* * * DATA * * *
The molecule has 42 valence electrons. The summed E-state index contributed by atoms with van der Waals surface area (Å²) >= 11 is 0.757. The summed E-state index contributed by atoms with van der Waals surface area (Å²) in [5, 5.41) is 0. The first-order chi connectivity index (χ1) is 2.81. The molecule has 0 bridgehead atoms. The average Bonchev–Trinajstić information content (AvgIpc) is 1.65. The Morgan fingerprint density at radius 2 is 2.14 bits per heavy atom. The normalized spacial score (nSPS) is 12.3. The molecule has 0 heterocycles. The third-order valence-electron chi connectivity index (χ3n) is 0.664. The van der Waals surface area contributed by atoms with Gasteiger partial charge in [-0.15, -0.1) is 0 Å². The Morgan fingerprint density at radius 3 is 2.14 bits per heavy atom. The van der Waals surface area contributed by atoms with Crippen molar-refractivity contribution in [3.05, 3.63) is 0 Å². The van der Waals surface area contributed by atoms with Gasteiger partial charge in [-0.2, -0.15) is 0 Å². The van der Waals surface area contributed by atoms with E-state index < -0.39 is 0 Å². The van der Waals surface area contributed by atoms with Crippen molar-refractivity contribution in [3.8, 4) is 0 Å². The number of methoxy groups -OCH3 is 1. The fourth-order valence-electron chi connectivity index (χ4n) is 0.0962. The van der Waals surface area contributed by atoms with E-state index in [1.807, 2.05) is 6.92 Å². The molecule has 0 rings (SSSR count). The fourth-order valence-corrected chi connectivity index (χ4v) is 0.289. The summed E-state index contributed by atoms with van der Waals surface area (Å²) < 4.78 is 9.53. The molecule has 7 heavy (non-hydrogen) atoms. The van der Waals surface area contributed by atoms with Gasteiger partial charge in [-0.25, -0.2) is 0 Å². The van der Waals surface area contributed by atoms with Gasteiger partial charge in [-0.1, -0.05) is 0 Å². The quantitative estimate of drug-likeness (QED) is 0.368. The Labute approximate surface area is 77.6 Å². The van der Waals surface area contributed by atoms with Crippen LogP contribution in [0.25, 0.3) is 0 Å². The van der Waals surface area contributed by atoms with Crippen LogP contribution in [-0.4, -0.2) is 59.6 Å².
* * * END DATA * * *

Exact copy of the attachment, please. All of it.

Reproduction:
The molecule has 42 valence electrons. The summed E-state index contributed by atoms with van der Waals surface area (Å²) >= 11 is 0.757. The summed E-state index contributed by atoms with van der Waals surface area (Å²) in [5, 5.41) is 0. The first-order chi connectivity index (χ1) is 2.81. The molecule has 0 bridgehead atoms. The average Bonchev–Trinajstić information content (AvgIpc) is 1.65. The Morgan fingerprint density at radius 2 is 2.14 bits per heavy atom. The normalized spacial score (nSPS) is 12.3. The molecule has 0 heterocycles. The third-order valence-electron chi connectivity index (χ3n) is 0.664. The van der Waals surface area contributed by atoms with Gasteiger partial charge in [-0.15, -0.1) is 0 Å². The Morgan fingerprint density at radius 3 is 2.14 bits per heavy atom. The van der Waals surface area contributed by atoms with Crippen molar-refractivity contribution in [3.05, 3.63) is 0 Å². The van der Waals surface area contributed by atoms with Gasteiger partial charge in [-0.2, -0.15) is 0 Å². The van der Waals surface area contributed by atoms with E-state index < -0.39 is 0 Å². The van der Waals surface area contributed by atoms with Crippen molar-refractivity contribution in [3.8, 4) is 0 Å². The number of methoxy groups -OCH3 is 1. The fourth-order valence-electron chi connectivity index (χ4n) is 0.0962. The van der Waals surface area contributed by atoms with E-state index in [1.807, 2.05) is 6.92 Å². The molecule has 0 rings (SSSR count). The fourth-order valence-corrected chi connectivity index (χ4v) is 0.289. The summed E-state index contributed by atoms with van der Waals surface area (Å²) < 4.78 is 9.53. The molecule has 7 heavy (non-hydrogen) atoms. The van der Waals surface area contributed by atoms with Gasteiger partial charge in [-0.25, -0.2) is 0 Å². The van der Waals surface area contributed by atoms with Gasteiger partial charge in [-0.1, -0.05) is 0 Å². The quantitative estimate of drug-likeness (QED) is 0.368. The Labute approximate surface area is 77.6 Å². The van der Waals surface area contributed by atoms with Crippen LogP contribution in [0.25, 0.3) is 0 Å². The van der Waals surface area contributed by atoms with Crippen LogP contribution in [-0.4, -0.2) is 59.6 Å².